Indian Ladder: A Lyric Journey

Fifteen miles to the west of Albany, New York, rises a wall of rock nearly 1,100 feet in height, known as the Helderberg Escarpment. It is a prominent geological feature that marks the landscape and defines the northern limits of the Helderberg Mountains, the third most significant mountain chain in New York State. According to local lore, Native Americans constructed a ladder at the escarpment in order to traverse the steep rock wall. The legendary ladder has become ingrained in the identity of the place, to the point that “Indian Ladder” is synonymous with Helderberg Escarpment. In 1914, land along the ridge was donated to the State of New York and dedicated as the John Boyd Thacher State Park in honor of Albany’s former mayor, historian, and foresighted conservationist.

From 2001-2007 John Yang photographed in amazing detail the beauty of the landscape around Thacher Park, especially along Indian Ladder Trail. Yang’s photographs are reminiscent of works by the great nineteenth-century landscape photographers Carleton E. Watkins and William Henry Jackson. His seductive prints lead the viewer on a visual hike along Indian Ladder Trail, opening the eyes to expansive scenery at one moment and drawing one inward at the next, into dark and mysterious chambers of layered rock. A quiet timelessness pervades his scenes. Yang’s photographic journey along Indian Ladder Trail is a lyric one, filled with a sense of self-discovery.

Published by Albany Institute of History and Art
Paperback, 80 pages, 10" x 10", ISBN 978-0-939072-16-3

Mount Zion: Sepulchral Portraits

Mount Zion, built in 1893, is an Orthodox Jewish cemetery located in Queens, New York, sandwiched between a New York City Sanitation plant and the Long Island Expressway. “Sepulchral portraits” refer to miniature photographs once placed on many of Mount Zion’s tombstones, a custom brought over by Jewish immigrants from Eastern Europe. These images — often heavily retouched — were burned into porcelain or metal tablets, then glazed. The process was, at the time, advertised as permanent; but the ravages of the
elements, pollution, and vandals have transformed these portraits into something else altogether.

What remains of them — and what has become of them — is what John Yang set about to portray in
his own series of photographs, taken between 1994 and 1998. The result is a meditation on memory, mortality, the urban landscape, and the photographic process itself. "Mount Zion: Sepulchral Portraits" is a book that exists at the intersection of portraiture, Judaica, New York City studies, graveyard art, and documentary photography.

Published and distributed by D.A.P.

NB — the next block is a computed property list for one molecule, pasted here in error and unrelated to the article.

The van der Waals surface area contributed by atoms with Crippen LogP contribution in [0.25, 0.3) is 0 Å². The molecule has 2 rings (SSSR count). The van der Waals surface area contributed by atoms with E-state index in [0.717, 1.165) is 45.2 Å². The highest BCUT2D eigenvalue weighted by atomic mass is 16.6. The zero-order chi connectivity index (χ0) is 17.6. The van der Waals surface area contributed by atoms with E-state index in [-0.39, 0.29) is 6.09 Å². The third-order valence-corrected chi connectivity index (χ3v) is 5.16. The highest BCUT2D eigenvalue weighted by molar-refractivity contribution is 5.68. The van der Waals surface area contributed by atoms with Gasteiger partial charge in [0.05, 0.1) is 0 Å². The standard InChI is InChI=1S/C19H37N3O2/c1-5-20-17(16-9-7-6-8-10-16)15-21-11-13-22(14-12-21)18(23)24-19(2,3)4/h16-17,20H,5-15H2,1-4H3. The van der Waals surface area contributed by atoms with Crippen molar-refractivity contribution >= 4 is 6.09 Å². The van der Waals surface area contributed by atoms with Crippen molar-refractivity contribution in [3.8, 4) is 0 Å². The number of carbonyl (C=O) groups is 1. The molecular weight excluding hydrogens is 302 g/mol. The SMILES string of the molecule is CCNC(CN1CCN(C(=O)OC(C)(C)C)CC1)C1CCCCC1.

Hardcover, 112 pages, 7" x 10", ISBN 1-891024-23-X

"The book itself is an orchestrated beauty. What could have been presented as simple black and white reproductions have been wisely preserved in a mute but saturated color, informed with ambers, periwinkle blues and faint purples that act on an almost unconscious eye. As the portraits are also photographs of photographs, Mount Zion acts as meditation on photography itself, the role we ascribe to it, the beauty it is capable of, and the failings that dress this art form in all its guilty allure. This book is not morbid or gratuitous, it is, rather, a caring depiction of what seems to be life's essential drive to ravage, as well as of the beauty that remains in its ruins and debris. And we are confronted with the fact that our efforts against this ravage are ultimately what make us human and beautiful. Simply put, this book is human and beautiful." 
— Marc Lowenthal, "Raintaxi"

Over the Door: The Ornamental Stonework of New York

From 1989 through 1993, John Yang undertook an intensive photographic study of the ornamental sandstone reliefs on New York City brownstones and tenements of the late 19th century. The result is "Over the Door," a meticulously prepared and exquisitely produced volume of urban portraiture — Yang’s photographs capture the various moods of the many sculptured personalities that stand watch over the doorways, spandrels, and arches of Manhattan. The photographs are also a study of the effects of time on these carvings, which, regrettably, are rapidly deteriorating from acid rain as well as the happenstance of real estate development —
demolition and renovation each take their toll on the carvings.

Yang’s methodical study of these relief carvings — he covered every block of Manhattan, from the Lower East Side to Harlem, several times in his search for subjects — has yielded a valuable book for the sake of its subject alone; but like Atget, Walker Evans, and other great “documentary” photographers, Yang chose his specific subjects primarily for their value to him as material for his art.

This dialogue between historical documentation and the artist’s personal vision makes "Over the Door" a landmark book of photography, as well as a photographic book of landmarks. It also brings to the fore the artwork of another era — faces peering down from the many layers of the modern urban streetscape.

Published by Princeton Architectural Press
Hardcover, 192 pages, 5" x 7", ISBN 1568980574

"The photographs in 'Over the Door' are indisputably John Yang’s — closely observed, contemplative, eloquent, and outside of time and space. Here, carved in an indeterminate past, are expressions of New York’s most anachronistic yearnings, and Yang’s detailed attention renders them at once achingly familiar and exceedingly strange."
— Andy Grundberg, Director, Ansel Adams Center for Photography